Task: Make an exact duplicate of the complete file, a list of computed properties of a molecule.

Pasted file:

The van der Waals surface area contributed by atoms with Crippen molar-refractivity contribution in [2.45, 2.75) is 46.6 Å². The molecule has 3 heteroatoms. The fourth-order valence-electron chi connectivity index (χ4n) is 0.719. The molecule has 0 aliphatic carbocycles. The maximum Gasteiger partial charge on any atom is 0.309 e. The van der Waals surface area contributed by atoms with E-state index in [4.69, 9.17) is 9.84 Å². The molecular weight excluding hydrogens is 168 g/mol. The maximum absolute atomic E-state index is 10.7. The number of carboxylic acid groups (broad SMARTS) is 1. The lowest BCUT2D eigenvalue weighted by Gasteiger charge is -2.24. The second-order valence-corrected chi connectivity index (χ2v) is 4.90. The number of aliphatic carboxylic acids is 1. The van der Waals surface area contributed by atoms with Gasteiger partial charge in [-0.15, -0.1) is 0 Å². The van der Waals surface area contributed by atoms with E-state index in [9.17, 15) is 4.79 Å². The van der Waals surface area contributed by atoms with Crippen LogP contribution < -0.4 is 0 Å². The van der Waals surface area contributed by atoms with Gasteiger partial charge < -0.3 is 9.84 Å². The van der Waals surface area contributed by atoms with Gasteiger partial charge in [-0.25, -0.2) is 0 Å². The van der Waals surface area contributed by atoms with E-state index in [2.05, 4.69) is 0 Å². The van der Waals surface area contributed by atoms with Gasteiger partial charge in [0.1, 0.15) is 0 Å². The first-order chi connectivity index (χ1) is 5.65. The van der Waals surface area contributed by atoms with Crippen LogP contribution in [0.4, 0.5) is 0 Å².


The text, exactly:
The van der Waals surface area contributed by atoms with Crippen molar-refractivity contribution in [2.45, 2.75) is 46.6 Å². The molecule has 3 heteroatoms. The fourth-order valence-electron chi connectivity index (χ4n) is 0.719. The molecule has 0 aliphatic carbocycles. The maximum Gasteiger partial charge on any atom is 0.309 e. The van der Waals surface area contributed by atoms with E-state index in [4.69, 9.17) is 9.84 Å². The molecular weight excluding hydrogens is 168 g/mol. The maximum absolute atomic E-state index is 10.7. The number of carboxylic acid groups (broad SMARTS) is 1. The lowest BCUT2D eigenvalue weighted by Gasteiger charge is -2.24. The second-order valence-corrected chi connectivity index (χ2v) is 4.90. The number of aliphatic carboxylic acids is 1. The van der Waals surface area contributed by atoms with Gasteiger partial charge in [-0.15, -0.1) is 0 Å². The van der Waals surface area contributed by atoms with E-state index in [9.17, 15) is 4.79 Å². The van der Waals surface area contributed by atoms with Crippen LogP contribution < -0.4 is 0 Å². The van der Waals surface area contributed by atoms with Gasteiger partial charge < -0.3 is 9.84 Å². The van der Waals surface area contributed by atoms with Gasteiger partial charge in [-0.25, -0.2) is 0 Å². The van der Waals surface area contributed by atoms with E-state index in [2.05, 4.69) is 0 Å². The van der Waals surface area contributed by atoms with Gasteiger partial charge in [0.1, 0.15) is 0 Å². The first-order chi connectivity index (χ1) is 5.65. The van der Waals surface area contributed by atoms with Crippen LogP contribution in [0.4, 0.5) is 0 Å².